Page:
I’ve been interested in the grassfed movement for over five years now, upon learning about my own autoimmune diseases (Celiac and Hashimoto’s) and discovering the value of a healing, nutrient-dense diet. I (try to) follow the AutoImmune Protocol (AIP) diet. AIP recommends not only consuming natural, grassfed meats, highly nutritious organ meats, and rich bone broth made from pasture-fed animals, but also encourages you to visit the farms and meet the farmers who raise and care for the animals.

On a mission to tour The Maker’s Meadow, I drive 20 miles west of Dayton, just outside of Brookville on a hot summer's day to pure farm country. With only one GPS error and a u-turn, I drive into the gravel driveway of the quaint West Alexandria family farm and find six cars parked next to their two-story, white farmhouse. I am looking for The Maker's Meadow sign (not there yet) to make sure I am visiting the right farm, but instead see a sign that says "Filbrun Enterprises Metal Roofing and Siding Sales" and assume this must be the same Filbrun. It is.

My visit to this sublime, bucolic farm is like witnessing the melding of two worlds - the life of yesteryear blends with the modern conveniences complete with vehicles, smartphones, electricity. Under the brilliant azure sky, white, fluffy clouds meet the deep green, tree-lined horizon. It is a picture perfect day.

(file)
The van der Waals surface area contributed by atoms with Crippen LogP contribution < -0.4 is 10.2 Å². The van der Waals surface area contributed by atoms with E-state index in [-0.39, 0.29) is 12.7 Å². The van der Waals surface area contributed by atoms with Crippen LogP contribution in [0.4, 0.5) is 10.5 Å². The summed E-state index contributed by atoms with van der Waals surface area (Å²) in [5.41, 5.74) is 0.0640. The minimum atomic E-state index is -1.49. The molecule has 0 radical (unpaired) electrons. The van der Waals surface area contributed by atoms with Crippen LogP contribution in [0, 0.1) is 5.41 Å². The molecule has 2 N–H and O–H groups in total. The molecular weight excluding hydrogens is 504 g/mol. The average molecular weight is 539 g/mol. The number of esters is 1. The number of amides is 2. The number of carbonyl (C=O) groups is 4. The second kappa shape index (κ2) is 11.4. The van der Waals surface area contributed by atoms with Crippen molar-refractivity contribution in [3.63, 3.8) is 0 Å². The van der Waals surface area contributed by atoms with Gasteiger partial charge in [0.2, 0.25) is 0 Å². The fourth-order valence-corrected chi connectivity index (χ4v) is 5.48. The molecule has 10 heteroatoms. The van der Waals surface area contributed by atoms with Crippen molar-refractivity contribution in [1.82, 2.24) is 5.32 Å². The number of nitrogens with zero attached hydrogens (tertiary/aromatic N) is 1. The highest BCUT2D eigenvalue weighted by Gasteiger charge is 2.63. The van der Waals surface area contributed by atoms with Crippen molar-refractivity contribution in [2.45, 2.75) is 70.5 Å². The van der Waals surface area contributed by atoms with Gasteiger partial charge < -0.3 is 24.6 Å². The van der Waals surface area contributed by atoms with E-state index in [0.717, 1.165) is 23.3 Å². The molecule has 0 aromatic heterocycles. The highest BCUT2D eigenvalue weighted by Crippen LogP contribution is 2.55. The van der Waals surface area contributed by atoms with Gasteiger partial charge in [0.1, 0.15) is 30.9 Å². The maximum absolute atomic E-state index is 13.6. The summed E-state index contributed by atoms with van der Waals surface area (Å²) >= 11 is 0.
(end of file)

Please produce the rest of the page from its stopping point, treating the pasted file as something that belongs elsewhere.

Numerous farm cats dash by as I step out of my car. John walks out of the rustic farmhouse and comes to greet me and introduces me to his family.

I meet three of John’s four sisters: Mary, Beth and Rhoda. Anna (the farm's photographer and videographer) along with John's Mom, Dad, and brother's David, Bernard and Jay are not home. The sisters' family resemblance to John is strong - friendly, approachable and quick to smile. Mary leaves to fulfill her shipping duties. Beth stays back in the kitchen. Rhoda, “caretaker” of the farm animals, joins us for the tour. I quickly assess as we head out to the field that social distancing comes easily when walking on acres of farmland.